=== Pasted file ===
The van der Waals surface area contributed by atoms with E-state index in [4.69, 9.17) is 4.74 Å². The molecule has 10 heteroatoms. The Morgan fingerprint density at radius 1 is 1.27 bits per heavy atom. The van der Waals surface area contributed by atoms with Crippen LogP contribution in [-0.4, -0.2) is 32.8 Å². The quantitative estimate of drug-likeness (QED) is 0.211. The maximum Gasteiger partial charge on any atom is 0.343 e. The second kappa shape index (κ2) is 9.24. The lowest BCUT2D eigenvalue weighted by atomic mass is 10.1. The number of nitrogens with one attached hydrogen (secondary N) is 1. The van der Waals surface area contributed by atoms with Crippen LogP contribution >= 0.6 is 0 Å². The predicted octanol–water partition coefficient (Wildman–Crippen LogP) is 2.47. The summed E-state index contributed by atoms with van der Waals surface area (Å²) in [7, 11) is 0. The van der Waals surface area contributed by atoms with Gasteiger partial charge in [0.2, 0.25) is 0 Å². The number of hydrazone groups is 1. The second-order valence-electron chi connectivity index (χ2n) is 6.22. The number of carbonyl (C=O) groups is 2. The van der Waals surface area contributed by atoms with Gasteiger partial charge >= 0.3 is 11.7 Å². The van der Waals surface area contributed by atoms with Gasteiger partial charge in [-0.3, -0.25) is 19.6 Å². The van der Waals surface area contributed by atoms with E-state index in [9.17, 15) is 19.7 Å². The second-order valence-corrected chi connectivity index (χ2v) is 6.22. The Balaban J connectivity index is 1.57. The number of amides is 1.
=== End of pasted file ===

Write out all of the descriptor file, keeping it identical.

The van der Waals surface area contributed by atoms with E-state index in [4.69, 9.17) is 4.74 Å². The molecule has 10 heteroatoms. The Morgan fingerprint density at radius 1 is 1.27 bits per heavy atom. The van der Waals surface area contributed by atoms with Crippen LogP contribution in [-0.4, -0.2) is 32.8 Å². The quantitative estimate of drug-likeness (QED) is 0.211. The maximum Gasteiger partial charge on any atom is 0.343 e. The second kappa shape index (κ2) is 9.24. The lowest BCUT2D eigenvalue weighted by atomic mass is 10.1. The number of nitrogens with one attached hydrogen (secondary N) is 1. The van der Waals surface area contributed by atoms with Crippen LogP contribution >= 0.6 is 0 Å². The predicted octanol–water partition coefficient (Wildman–Crippen LogP) is 2.47. The summed E-state index contributed by atoms with van der Waals surface area (Å²) in [7, 11) is 0. The van der Waals surface area contributed by atoms with Gasteiger partial charge in [0.2, 0.25) is 0 Å². The number of hydrazone groups is 1. The second-order valence-electron chi connectivity index (χ2n) is 6.22. The number of carbonyl (C=O) groups is 2. The van der Waals surface area contributed by atoms with Gasteiger partial charge >= 0.3 is 11.7 Å². The van der Waals surface area contributed by atoms with Gasteiger partial charge in [-0.3, -0.25) is 19.6 Å². The van der Waals surface area contributed by atoms with E-state index in [9.17, 15) is 19.7 Å². The second-order valence-corrected chi connectivity index (χ2v) is 6.22. The Balaban J connectivity index is 1.57. The number of amides is 1.